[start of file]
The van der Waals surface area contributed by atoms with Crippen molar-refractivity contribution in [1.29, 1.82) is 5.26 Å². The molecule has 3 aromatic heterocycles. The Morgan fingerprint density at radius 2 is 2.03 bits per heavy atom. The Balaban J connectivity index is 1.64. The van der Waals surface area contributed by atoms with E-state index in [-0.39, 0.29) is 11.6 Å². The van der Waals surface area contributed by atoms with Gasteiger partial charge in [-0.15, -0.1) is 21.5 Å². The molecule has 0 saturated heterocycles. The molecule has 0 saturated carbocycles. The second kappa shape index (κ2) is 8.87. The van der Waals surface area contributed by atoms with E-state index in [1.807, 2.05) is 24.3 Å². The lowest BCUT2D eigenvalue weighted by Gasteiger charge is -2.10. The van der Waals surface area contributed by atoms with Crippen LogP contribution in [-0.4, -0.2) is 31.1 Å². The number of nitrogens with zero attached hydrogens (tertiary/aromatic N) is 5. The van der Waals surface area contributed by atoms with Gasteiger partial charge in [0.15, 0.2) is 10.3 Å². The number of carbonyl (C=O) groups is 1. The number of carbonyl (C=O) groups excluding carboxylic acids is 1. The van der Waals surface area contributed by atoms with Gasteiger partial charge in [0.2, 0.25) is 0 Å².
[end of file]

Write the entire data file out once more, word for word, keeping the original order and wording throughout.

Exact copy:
The van der Waals surface area contributed by atoms with Crippen molar-refractivity contribution in [1.29, 1.82) is 5.26 Å². The molecule has 3 aromatic heterocycles. The Morgan fingerprint density at radius 2 is 2.03 bits per heavy atom. The Balaban J connectivity index is 1.64. The van der Waals surface area contributed by atoms with E-state index in [-0.39, 0.29) is 11.6 Å². The van der Waals surface area contributed by atoms with Gasteiger partial charge in [-0.15, -0.1) is 21.5 Å². The molecule has 0 saturated heterocycles. The molecule has 0 saturated carbocycles. The second kappa shape index (κ2) is 8.87. The van der Waals surface area contributed by atoms with E-state index in [1.807, 2.05) is 24.3 Å². The lowest BCUT2D eigenvalue weighted by Gasteiger charge is -2.10. The van der Waals surface area contributed by atoms with Crippen LogP contribution in [-0.4, -0.2) is 31.1 Å². The number of nitrogens with zero attached hydrogens (tertiary/aromatic N) is 5. The van der Waals surface area contributed by atoms with Gasteiger partial charge in [0.15, 0.2) is 10.3 Å². The number of carbonyl (C=O) groups is 1. The number of carbonyl (C=O) groups excluding carboxylic acids is 1. The van der Waals surface area contributed by atoms with Gasteiger partial charge in [0.2, 0.25) is 0 Å².